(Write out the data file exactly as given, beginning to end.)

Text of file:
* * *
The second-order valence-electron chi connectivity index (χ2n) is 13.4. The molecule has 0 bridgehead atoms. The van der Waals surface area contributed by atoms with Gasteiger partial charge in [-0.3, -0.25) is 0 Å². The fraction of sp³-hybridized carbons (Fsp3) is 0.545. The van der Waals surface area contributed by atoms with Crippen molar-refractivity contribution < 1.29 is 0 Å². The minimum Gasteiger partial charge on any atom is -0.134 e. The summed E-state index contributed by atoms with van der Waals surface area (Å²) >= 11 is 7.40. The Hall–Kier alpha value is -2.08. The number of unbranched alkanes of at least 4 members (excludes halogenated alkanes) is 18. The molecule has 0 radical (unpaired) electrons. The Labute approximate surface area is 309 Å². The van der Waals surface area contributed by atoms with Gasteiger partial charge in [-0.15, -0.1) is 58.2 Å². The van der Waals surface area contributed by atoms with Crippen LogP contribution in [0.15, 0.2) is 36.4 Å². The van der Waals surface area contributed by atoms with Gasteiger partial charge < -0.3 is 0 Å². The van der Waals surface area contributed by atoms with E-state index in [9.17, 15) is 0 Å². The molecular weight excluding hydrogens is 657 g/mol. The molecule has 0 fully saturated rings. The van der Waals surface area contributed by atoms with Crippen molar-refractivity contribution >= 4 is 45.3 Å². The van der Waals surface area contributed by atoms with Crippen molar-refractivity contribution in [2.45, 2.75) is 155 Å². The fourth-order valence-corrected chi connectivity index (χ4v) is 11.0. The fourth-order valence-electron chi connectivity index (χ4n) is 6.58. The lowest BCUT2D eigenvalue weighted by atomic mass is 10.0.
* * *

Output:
The second-order valence-electron chi connectivity index (χ2n) is 13.4. The molecule has 0 bridgehead atoms. The van der Waals surface area contributed by atoms with Gasteiger partial charge in [-0.3, -0.25) is 0 Å². The fraction of sp³-hybridized carbons (Fsp3) is 0.545. The van der Waals surface area contributed by atoms with Crippen molar-refractivity contribution < 1.29 is 0 Å². The minimum Gasteiger partial charge on any atom is -0.134 e. The summed E-state index contributed by atoms with van der Waals surface area (Å²) >= 11 is 7.40. The Hall–Kier alpha value is -2.08. The number of unbranched alkanes of at least 4 members (excludes halogenated alkanes) is 18. The molecule has 0 radical (unpaired) electrons. The Labute approximate surface area is 309 Å². The van der Waals surface area contributed by atoms with Gasteiger partial charge in [-0.15, -0.1) is 58.2 Å². The van der Waals surface area contributed by atoms with Crippen LogP contribution in [0.15, 0.2) is 36.4 Å². The van der Waals surface area contributed by atoms with Gasteiger partial charge < -0.3 is 0 Å². The van der Waals surface area contributed by atoms with E-state index in [9.17, 15) is 0 Å². The molecular weight excluding hydrogens is 657 g/mol. The molecule has 0 fully saturated rings. The van der Waals surface area contributed by atoms with Crippen molar-refractivity contribution >= 4 is 45.3 Å². The van der Waals surface area contributed by atoms with Crippen molar-refractivity contribution in [2.45, 2.75) is 155 Å². The fourth-order valence-corrected chi connectivity index (χ4v) is 11.0. The fourth-order valence-electron chi connectivity index (χ4n) is 6.58. The lowest BCUT2D eigenvalue weighted by atomic mass is 10.0.